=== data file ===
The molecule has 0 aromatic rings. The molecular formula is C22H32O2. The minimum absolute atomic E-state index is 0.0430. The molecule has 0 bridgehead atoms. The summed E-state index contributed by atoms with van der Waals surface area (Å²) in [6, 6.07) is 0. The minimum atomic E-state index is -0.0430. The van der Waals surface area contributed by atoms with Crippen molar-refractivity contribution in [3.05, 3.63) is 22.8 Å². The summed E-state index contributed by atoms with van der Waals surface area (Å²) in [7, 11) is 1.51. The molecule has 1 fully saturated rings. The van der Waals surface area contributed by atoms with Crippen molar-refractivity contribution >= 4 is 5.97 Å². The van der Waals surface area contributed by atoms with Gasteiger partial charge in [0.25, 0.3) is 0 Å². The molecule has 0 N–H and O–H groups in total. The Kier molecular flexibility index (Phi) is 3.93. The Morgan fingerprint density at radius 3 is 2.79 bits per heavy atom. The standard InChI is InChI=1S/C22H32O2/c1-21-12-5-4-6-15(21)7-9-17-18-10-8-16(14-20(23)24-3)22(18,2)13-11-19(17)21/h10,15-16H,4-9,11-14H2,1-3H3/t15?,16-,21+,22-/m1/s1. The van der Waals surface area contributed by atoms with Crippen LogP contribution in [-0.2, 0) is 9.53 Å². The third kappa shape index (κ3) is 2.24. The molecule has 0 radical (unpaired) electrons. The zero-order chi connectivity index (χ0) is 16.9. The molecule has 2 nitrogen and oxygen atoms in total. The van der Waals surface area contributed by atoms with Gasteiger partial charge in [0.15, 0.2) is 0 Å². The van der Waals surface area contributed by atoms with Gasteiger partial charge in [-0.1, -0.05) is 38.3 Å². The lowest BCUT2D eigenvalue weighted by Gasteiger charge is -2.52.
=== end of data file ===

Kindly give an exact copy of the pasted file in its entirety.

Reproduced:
The molecule has 0 aromatic rings. The molecular formula is C22H32O2. The minimum absolute atomic E-state index is 0.0430. The molecule has 0 bridgehead atoms. The summed E-state index contributed by atoms with van der Waals surface area (Å²) in [6, 6.07) is 0. The minimum atomic E-state index is -0.0430. The van der Waals surface area contributed by atoms with Crippen molar-refractivity contribution in [3.05, 3.63) is 22.8 Å². The summed E-state index contributed by atoms with van der Waals surface area (Å²) in [7, 11) is 1.51. The molecule has 1 fully saturated rings. The van der Waals surface area contributed by atoms with Crippen molar-refractivity contribution >= 4 is 5.97 Å². The van der Waals surface area contributed by atoms with Gasteiger partial charge in [0.25, 0.3) is 0 Å². The molecule has 0 N–H and O–H groups in total. The Kier molecular flexibility index (Phi) is 3.93. The Morgan fingerprint density at radius 3 is 2.79 bits per heavy atom. The standard InChI is InChI=1S/C22H32O2/c1-21-12-5-4-6-15(21)7-9-17-18-10-8-16(14-20(23)24-3)22(18,2)13-11-19(17)21/h10,15-16H,4-9,11-14H2,1-3H3/t15?,16-,21+,22-/m1/s1. The van der Waals surface area contributed by atoms with Crippen LogP contribution in [-0.2, 0) is 9.53 Å². The third kappa shape index (κ3) is 2.24. The molecule has 0 radical (unpaired) electrons. The zero-order chi connectivity index (χ0) is 16.9. The molecule has 2 nitrogen and oxygen atoms in total. The van der Waals surface area contributed by atoms with Gasteiger partial charge in [0.15, 0.2) is 0 Å². The van der Waals surface area contributed by atoms with Gasteiger partial charge in [-0.1, -0.05) is 38.3 Å². The lowest BCUT2D eigenvalue weighted by Gasteiger charge is -2.52.